Shame about Wide Sargasso Sea…

In many ways, Wide Sargasso Sea and Shame are trying to accomplish the same things. Both are trying to give voice to previously silenced histories, and both narrators are doing so from the point of view of someone other than themselves. (Rushdie as a female narrator… but yes I admit I am assuming Rhys doesn’t have the same experiences of attic life as Bertha …although with my dating history who am I to judge?) Yet both authors try radically different ways of doing this through their writing; whilst one evades and slips, the other foreshadows and provides concrete evidence and justification. One tries to depict the personal through the collective, through multiple memories, whilst the other concentrates on individual interpretations. Which works for you? For me, to take someone else’s trauma, or someone else’s story and try to recreate it is fraught with potential disasters…what if you don’t do it properly? What if you cause more damage by misunderstanding the situation? What if you perpetuate the myths and problems that caused the issues in the first place? And of course there’s the age old charge of daring to turn someone else’s voice into a commercial product to be consumed by the same people who have commoditized and used them in the past….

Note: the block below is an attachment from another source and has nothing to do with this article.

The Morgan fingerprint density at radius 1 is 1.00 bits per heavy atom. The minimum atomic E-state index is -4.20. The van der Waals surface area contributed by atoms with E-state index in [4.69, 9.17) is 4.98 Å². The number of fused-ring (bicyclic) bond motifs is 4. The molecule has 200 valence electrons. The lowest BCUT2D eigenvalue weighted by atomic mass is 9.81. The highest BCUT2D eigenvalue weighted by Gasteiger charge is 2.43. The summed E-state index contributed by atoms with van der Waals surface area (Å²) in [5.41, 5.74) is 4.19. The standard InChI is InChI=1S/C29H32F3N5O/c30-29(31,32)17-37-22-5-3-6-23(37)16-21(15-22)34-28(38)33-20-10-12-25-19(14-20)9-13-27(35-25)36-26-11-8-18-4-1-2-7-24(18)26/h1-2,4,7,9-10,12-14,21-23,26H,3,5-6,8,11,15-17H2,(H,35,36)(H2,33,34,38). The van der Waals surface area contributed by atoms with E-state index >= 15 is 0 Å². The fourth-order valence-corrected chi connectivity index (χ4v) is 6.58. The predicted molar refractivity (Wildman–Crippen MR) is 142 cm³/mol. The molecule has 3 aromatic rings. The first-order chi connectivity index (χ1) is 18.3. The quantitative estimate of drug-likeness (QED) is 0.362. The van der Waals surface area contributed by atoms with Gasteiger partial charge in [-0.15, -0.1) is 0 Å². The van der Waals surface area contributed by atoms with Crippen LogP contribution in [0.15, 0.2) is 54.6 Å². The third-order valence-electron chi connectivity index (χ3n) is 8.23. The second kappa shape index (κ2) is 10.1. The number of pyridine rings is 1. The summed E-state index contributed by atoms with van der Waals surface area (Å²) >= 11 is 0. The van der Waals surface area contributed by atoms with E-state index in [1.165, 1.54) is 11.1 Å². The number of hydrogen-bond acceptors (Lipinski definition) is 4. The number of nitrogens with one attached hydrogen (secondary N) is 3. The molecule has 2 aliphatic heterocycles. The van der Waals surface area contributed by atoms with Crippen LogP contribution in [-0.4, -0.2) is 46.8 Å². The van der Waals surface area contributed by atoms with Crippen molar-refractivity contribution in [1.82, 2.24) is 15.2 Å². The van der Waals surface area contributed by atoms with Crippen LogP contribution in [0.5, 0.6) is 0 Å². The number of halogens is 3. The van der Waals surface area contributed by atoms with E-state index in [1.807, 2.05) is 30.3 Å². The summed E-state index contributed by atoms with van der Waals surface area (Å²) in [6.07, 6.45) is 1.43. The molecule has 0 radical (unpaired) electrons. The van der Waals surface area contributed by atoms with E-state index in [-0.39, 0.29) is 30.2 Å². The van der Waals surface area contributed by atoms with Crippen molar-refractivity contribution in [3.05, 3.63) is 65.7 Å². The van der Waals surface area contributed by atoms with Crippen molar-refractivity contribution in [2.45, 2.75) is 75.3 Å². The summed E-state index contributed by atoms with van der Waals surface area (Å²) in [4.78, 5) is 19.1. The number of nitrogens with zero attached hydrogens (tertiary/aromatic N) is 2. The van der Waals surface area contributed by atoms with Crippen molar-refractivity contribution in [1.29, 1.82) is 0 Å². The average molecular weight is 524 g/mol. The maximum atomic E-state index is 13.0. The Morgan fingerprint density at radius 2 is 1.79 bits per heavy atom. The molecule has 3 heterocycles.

But then again, can we really say that only certain people have the right to tell certain stories, and what does an “authentic” story even mean? Rushdie shows us that the process of telling stories, of sharing them and them becoming common currency, is a way of bringing people together.

“stories were the glue that held the clan together, binding the generations in webs of whispered secrets…in the sanctification of her tale lay initiation, kinship, blood.”
Perhaps then these books can be viewed, rather than being the definitive alternative voice, as the opening of a conversation, one in which we can all become incorporated. We can critique and adjust them, as we become part of the conversation ourselves. After all, isn’t that the point of what we do every day? There’s no such thing as a one way conversation after all. They always rely on someone writing back.
Emma Wilde


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